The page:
By Joyce Ojanji

Due to climate change making it difficult to grow enough nutritious food, African scientists are being trained to use Clustered Regularly Interspaced Short Palindromic Repeats (CRISPR) to adapt agriculture to new threats.

The African Plant Breeding Academy programme, an initiative of the African Orphan Crops Consortium (AOCC), and the University of California of Davis organized the six-week training programme.

They partnered with UC Berkeley’s Innovative Genome Institute (IGI) and the International Institute for Tropical Agriculture (IITA).

The 11 doctorate-level scientists from seven countries, drawn from a highly competitive applicant pool of 57 are being trained on how to use CRISPR, a tool that allows scientists to make precise and specific changes to DNA sequences in living organisms, including crops.

The technology will help plant scientists quickly develop crop varieties adapted to the changing climate, and boost their nutritional content for important vitamins and minerals like Zinc, Iron, and Vitamin A, all of which are critical for human health and development.

Director of the Seed Biotechnology Center at UC Davis and Scientific Director of the AOCC Dr. Allen Van Deynze, appreciated the teamwork amongst the top institutions in the world saying that this training would enable Africans to drive innovation critical to improving African crops to eliminate stunting due to malnutrition.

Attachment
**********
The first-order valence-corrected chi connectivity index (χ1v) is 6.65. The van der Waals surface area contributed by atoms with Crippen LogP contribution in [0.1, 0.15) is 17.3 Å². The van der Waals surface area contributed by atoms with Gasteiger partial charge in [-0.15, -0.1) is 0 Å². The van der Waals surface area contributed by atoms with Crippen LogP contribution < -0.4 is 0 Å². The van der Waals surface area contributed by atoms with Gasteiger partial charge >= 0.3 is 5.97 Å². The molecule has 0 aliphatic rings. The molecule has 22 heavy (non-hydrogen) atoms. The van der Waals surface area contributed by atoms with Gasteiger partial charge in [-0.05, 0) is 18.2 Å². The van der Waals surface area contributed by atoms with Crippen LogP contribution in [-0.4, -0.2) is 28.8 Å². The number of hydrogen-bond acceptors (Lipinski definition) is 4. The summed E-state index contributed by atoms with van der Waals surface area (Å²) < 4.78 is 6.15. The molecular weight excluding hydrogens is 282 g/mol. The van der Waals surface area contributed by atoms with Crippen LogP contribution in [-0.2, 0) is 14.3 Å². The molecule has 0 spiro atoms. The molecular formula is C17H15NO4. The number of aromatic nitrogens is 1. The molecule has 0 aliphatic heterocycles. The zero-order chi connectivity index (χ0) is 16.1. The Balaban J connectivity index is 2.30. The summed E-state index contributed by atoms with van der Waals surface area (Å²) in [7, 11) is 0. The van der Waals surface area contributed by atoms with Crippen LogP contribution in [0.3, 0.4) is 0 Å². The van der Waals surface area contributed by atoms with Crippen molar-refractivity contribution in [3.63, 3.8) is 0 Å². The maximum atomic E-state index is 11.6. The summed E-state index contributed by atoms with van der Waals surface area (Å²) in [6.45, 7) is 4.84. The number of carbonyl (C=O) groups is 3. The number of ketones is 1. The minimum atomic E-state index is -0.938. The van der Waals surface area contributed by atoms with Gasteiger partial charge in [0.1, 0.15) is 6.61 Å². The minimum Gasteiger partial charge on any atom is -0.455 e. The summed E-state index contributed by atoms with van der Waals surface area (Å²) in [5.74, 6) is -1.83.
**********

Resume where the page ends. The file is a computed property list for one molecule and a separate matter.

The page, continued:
According to Dr Howard-Yana Shapiro, AOCC founder, gene-editing toolkit training is a momentous occasion that should be celebrated given the scale of the problem that CRISPR is expected to address.

“CRISPR is a key strategy towards improving food nutrition in Africa and the trainees from this programme will be the change agents that will make the impossible happen especially with the kind of pan-African collaboration we have witnessed today,” said Shapiro.

Also, Dr. Silas Obukosia from African Union Development Agency (AUDA) explained that gene-edited crops and their products that are equivalent to conventionally bred crops should be regulated under conventional laws.

“Gene editing makes specific, targeted changes to the DNA of an organism and can be programmed to produce products equivalent to those developed through conventional breeding. In contrast, techniques used to develop GMOs often involve introducing genetic material from distantly related organisms to develop traits of economic importance,” Dr. Obukosia said.

The programme supports the United Nations’ Sustainable Development Goal 2 (SDG2), which aims to end hunger, achieve food security, and improve nutrition as well as promote sustainable agriculture by 2030.